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America’s Impact on Canadian Interest Rates

Many don’t realize the influence the U.S. has on Canadian interest rates.  Over the long-run, rates in both countries move together pretty closely.


The biggest reason for this, of course, is the economic link between our two countries. The correlation between U.S. and Canadian GDP growth, for example, is 75%.

The correlation between Canadian and U.S. 5-year government bond yields over the last 10 years is over 88%.


The odds therefore suggest that if U.S. yields rise long term, Canadian yields will rise too, and that’s concerning.

America is digging a giant debt hole for itself, and someday, it might not be able to climb out.

Bond guru, Bill Gross, notes that…

Five more years of (10% of GDP) deficits will quickly raise America’s debt to GDP level to over 100%, a level that the rating services – and more importantly the markets – recognize as a point of no return.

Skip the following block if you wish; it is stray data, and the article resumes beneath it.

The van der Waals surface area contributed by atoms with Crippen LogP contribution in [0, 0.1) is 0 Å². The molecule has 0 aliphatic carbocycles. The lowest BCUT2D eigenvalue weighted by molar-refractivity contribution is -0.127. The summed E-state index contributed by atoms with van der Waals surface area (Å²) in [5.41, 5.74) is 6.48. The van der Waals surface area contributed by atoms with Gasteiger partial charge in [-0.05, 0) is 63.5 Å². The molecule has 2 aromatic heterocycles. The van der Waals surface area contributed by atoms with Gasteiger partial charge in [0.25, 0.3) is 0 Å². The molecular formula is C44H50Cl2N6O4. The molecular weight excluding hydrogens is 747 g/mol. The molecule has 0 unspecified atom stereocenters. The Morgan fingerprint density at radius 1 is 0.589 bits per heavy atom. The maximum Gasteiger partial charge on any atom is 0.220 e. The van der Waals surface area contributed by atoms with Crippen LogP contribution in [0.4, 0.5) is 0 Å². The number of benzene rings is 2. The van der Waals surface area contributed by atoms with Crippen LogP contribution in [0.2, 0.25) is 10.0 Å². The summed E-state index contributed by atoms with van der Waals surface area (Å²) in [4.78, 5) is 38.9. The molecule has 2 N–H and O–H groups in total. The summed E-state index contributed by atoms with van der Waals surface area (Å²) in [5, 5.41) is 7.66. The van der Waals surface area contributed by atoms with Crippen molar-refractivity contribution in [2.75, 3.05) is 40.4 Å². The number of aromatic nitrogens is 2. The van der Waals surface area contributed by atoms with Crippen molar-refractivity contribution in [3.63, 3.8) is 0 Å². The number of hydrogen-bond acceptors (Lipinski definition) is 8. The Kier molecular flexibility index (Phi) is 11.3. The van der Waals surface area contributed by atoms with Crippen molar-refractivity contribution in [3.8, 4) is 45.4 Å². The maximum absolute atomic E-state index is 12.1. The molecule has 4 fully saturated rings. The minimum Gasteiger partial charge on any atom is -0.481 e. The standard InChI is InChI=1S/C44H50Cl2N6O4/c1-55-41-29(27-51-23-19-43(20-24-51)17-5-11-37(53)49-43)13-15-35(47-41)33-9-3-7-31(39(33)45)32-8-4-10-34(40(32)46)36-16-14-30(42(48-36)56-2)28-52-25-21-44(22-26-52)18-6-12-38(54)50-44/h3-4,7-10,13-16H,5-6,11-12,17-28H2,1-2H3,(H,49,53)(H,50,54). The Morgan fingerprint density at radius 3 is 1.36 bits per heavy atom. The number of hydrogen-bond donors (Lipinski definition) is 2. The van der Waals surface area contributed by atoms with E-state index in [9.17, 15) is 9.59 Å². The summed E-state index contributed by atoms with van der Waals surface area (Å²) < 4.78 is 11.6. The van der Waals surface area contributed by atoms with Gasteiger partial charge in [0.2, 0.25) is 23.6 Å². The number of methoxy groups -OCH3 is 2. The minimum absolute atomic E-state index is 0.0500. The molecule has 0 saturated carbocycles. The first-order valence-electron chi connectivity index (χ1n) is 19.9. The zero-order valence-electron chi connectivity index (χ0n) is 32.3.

At some point, investors may start questioning the “risk-free” reputation of U.S. treasuries and demand significantly higher rates to buy U.S. debt.  It’s within reason that these upset investors (“bond vigilantes” as the Wall Street Journal calls them) could push U.S. long-term rates up 3-4% or more.

Interest compounding would then add further fuel to the fire because as yields rise, it takes more government borrowing to pay interest on the growing debt.  In a way, it’s not unlike a giant government-sanctioned Ponzi scheme.

In any event, while U.S and Canadian bond yields can and do diverge, America’s debt addiction could very well exert upward pressure on Canadian yields in time.

That’s a good reason to live within your means now…and pay down all the debt you can while rates are still low.